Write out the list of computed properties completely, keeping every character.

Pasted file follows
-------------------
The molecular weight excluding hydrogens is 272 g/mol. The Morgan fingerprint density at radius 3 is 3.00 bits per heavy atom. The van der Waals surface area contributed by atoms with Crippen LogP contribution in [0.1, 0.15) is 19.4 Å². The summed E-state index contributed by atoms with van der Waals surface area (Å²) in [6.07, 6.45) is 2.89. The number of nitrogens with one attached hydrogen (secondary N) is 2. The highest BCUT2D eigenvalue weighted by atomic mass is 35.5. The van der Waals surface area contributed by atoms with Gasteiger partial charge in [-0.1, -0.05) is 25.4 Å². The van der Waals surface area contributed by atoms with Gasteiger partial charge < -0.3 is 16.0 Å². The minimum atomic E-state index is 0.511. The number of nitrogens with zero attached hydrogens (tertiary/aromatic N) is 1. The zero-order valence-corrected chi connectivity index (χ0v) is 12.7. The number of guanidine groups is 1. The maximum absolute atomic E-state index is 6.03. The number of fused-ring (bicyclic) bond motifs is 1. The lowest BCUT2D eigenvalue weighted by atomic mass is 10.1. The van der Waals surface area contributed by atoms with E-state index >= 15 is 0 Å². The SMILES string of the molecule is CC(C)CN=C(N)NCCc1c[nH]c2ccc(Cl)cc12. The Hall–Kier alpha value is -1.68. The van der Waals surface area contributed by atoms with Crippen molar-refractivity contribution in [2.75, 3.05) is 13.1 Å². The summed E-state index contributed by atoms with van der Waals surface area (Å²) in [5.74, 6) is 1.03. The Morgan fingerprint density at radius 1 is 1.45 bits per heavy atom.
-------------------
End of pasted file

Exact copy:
The molecular weight excluding hydrogens is 272 g/mol. The Morgan fingerprint density at radius 3 is 3.00 bits per heavy atom. The van der Waals surface area contributed by atoms with Crippen LogP contribution in [0.1, 0.15) is 19.4 Å². The summed E-state index contributed by atoms with van der Waals surface area (Å²) in [6.07, 6.45) is 2.89. The number of nitrogens with one attached hydrogen (secondary N) is 2. The highest BCUT2D eigenvalue weighted by atomic mass is 35.5. The van der Waals surface area contributed by atoms with Gasteiger partial charge in [-0.1, -0.05) is 25.4 Å². The van der Waals surface area contributed by atoms with Gasteiger partial charge < -0.3 is 16.0 Å². The minimum atomic E-state index is 0.511. The number of nitrogens with zero attached hydrogens (tertiary/aromatic N) is 1. The zero-order valence-corrected chi connectivity index (χ0v) is 12.7. The number of guanidine groups is 1. The maximum absolute atomic E-state index is 6.03. The number of fused-ring (bicyclic) bond motifs is 1. The lowest BCUT2D eigenvalue weighted by atomic mass is 10.1. The van der Waals surface area contributed by atoms with E-state index >= 15 is 0 Å². The SMILES string of the molecule is CC(C)CN=C(N)NCCc1c[nH]c2ccc(Cl)cc12. The Hall–Kier alpha value is -1.68. The van der Waals surface area contributed by atoms with Crippen molar-refractivity contribution in [2.75, 3.05) is 13.1 Å². The summed E-state index contributed by atoms with van der Waals surface area (Å²) in [5.74, 6) is 1.03. The Morgan fingerprint density at radius 1 is 1.45 bits per heavy atom.